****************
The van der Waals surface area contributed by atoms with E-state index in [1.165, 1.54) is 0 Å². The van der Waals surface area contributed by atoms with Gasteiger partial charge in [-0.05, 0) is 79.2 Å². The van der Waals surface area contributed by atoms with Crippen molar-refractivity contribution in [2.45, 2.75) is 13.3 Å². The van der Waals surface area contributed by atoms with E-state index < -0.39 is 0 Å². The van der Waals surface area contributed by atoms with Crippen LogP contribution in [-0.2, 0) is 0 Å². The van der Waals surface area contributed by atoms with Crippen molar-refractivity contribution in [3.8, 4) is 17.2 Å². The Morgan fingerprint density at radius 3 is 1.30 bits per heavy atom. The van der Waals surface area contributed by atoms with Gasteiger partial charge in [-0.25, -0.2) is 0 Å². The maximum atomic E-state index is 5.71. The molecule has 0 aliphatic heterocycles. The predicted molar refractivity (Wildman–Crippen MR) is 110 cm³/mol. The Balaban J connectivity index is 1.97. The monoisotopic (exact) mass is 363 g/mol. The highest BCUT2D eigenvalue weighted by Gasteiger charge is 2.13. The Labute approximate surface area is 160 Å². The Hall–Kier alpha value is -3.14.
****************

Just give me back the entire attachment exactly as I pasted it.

The van der Waals surface area contributed by atoms with E-state index in [1.165, 1.54) is 0 Å². The van der Waals surface area contributed by atoms with Gasteiger partial charge in [-0.05, 0) is 79.2 Å². The van der Waals surface area contributed by atoms with Crippen molar-refractivity contribution in [2.45, 2.75) is 13.3 Å². The van der Waals surface area contributed by atoms with E-state index < -0.39 is 0 Å². The van der Waals surface area contributed by atoms with Crippen LogP contribution in [-0.2, 0) is 0 Å². The van der Waals surface area contributed by atoms with Crippen molar-refractivity contribution in [3.8, 4) is 17.2 Å². The Morgan fingerprint density at radius 3 is 1.30 bits per heavy atom. The van der Waals surface area contributed by atoms with Gasteiger partial charge in [-0.25, -0.2) is 0 Å². The maximum atomic E-state index is 5.71. The molecule has 0 aliphatic heterocycles. The predicted molar refractivity (Wildman–Crippen MR) is 110 cm³/mol. The Balaban J connectivity index is 1.97. The monoisotopic (exact) mass is 363 g/mol. The highest BCUT2D eigenvalue weighted by Gasteiger charge is 2.13. The Labute approximate surface area is 160 Å². The Hall–Kier alpha value is -3.14.